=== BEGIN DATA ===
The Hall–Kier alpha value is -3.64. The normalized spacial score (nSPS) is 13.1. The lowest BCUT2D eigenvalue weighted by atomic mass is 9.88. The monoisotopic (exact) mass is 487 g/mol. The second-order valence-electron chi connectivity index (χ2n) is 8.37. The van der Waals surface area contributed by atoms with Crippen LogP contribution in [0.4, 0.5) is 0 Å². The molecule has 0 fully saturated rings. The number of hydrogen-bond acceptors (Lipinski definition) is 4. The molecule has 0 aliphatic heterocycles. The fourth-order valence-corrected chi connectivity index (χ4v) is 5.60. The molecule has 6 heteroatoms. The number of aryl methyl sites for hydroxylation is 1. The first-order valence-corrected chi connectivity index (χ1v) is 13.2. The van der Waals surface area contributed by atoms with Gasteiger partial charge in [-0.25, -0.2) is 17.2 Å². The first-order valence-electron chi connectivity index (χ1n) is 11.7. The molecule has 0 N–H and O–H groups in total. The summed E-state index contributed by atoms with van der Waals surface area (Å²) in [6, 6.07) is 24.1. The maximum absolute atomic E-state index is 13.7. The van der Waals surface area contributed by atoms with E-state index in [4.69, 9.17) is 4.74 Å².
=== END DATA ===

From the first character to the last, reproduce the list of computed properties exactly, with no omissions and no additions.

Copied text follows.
The Hall–Kier alpha value is -3.64. The normalized spacial score (nSPS) is 13.1. The lowest BCUT2D eigenvalue weighted by atomic mass is 9.88. The monoisotopic (exact) mass is 487 g/mol. The second-order valence-electron chi connectivity index (χ2n) is 8.37. The van der Waals surface area contributed by atoms with Crippen LogP contribution in [0.4, 0.5) is 0 Å². The molecule has 0 fully saturated rings. The number of hydrogen-bond acceptors (Lipinski definition) is 4. The molecule has 0 aliphatic heterocycles. The fourth-order valence-corrected chi connectivity index (χ4v) is 5.60. The molecule has 6 heteroatoms. The number of aryl methyl sites for hydroxylation is 1. The first-order valence-corrected chi connectivity index (χ1v) is 13.2. The van der Waals surface area contributed by atoms with Gasteiger partial charge in [-0.25, -0.2) is 17.2 Å². The first-order valence-electron chi connectivity index (χ1n) is 11.7. The molecule has 0 N–H and O–H groups in total. The summed E-state index contributed by atoms with van der Waals surface area (Å²) in [6, 6.07) is 24.1. The maximum absolute atomic E-state index is 13.7. The van der Waals surface area contributed by atoms with E-state index in [4.69, 9.17) is 4.74 Å².